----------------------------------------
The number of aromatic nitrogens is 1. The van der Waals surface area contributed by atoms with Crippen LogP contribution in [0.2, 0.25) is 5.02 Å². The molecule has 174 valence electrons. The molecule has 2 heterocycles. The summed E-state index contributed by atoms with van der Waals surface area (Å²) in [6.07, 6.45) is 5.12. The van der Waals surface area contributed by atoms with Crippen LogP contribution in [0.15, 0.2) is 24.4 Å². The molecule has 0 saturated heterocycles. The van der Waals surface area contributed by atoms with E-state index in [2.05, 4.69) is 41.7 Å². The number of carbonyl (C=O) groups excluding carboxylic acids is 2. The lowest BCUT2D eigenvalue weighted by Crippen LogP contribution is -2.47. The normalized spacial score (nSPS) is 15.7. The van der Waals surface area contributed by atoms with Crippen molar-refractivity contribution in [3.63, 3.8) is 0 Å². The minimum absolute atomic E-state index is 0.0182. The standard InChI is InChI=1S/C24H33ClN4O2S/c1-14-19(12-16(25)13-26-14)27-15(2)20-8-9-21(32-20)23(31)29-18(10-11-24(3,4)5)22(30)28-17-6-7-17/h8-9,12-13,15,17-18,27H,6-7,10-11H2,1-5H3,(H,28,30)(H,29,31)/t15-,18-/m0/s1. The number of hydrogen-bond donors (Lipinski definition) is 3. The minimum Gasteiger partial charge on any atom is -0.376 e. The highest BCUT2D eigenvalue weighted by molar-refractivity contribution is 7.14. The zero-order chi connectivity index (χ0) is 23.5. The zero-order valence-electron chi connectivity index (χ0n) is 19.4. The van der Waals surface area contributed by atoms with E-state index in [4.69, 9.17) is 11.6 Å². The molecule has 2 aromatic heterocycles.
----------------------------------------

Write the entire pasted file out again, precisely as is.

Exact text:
The number of aromatic nitrogens is 1. The van der Waals surface area contributed by atoms with Crippen LogP contribution in [0.2, 0.25) is 5.02 Å². The molecule has 174 valence electrons. The molecule has 2 heterocycles. The summed E-state index contributed by atoms with van der Waals surface area (Å²) in [6.07, 6.45) is 5.12. The van der Waals surface area contributed by atoms with Crippen LogP contribution in [0.15, 0.2) is 24.4 Å². The molecule has 0 saturated heterocycles. The van der Waals surface area contributed by atoms with E-state index in [2.05, 4.69) is 41.7 Å². The number of carbonyl (C=O) groups excluding carboxylic acids is 2. The lowest BCUT2D eigenvalue weighted by Crippen LogP contribution is -2.47. The normalized spacial score (nSPS) is 15.7. The van der Waals surface area contributed by atoms with Crippen molar-refractivity contribution in [3.63, 3.8) is 0 Å². The minimum absolute atomic E-state index is 0.0182. The standard InChI is InChI=1S/C24H33ClN4O2S/c1-14-19(12-16(25)13-26-14)27-15(2)20-8-9-21(32-20)23(31)29-18(10-11-24(3,4)5)22(30)28-17-6-7-17/h8-9,12-13,15,17-18,27H,6-7,10-11H2,1-5H3,(H,28,30)(H,29,31)/t15-,18-/m0/s1. The number of hydrogen-bond donors (Lipinski definition) is 3. The minimum Gasteiger partial charge on any atom is -0.376 e. The highest BCUT2D eigenvalue weighted by molar-refractivity contribution is 7.14. The zero-order chi connectivity index (χ0) is 23.5. The zero-order valence-electron chi connectivity index (χ0n) is 19.4. The van der Waals surface area contributed by atoms with E-state index in [4.69, 9.17) is 11.6 Å². The molecule has 2 aromatic heterocycles.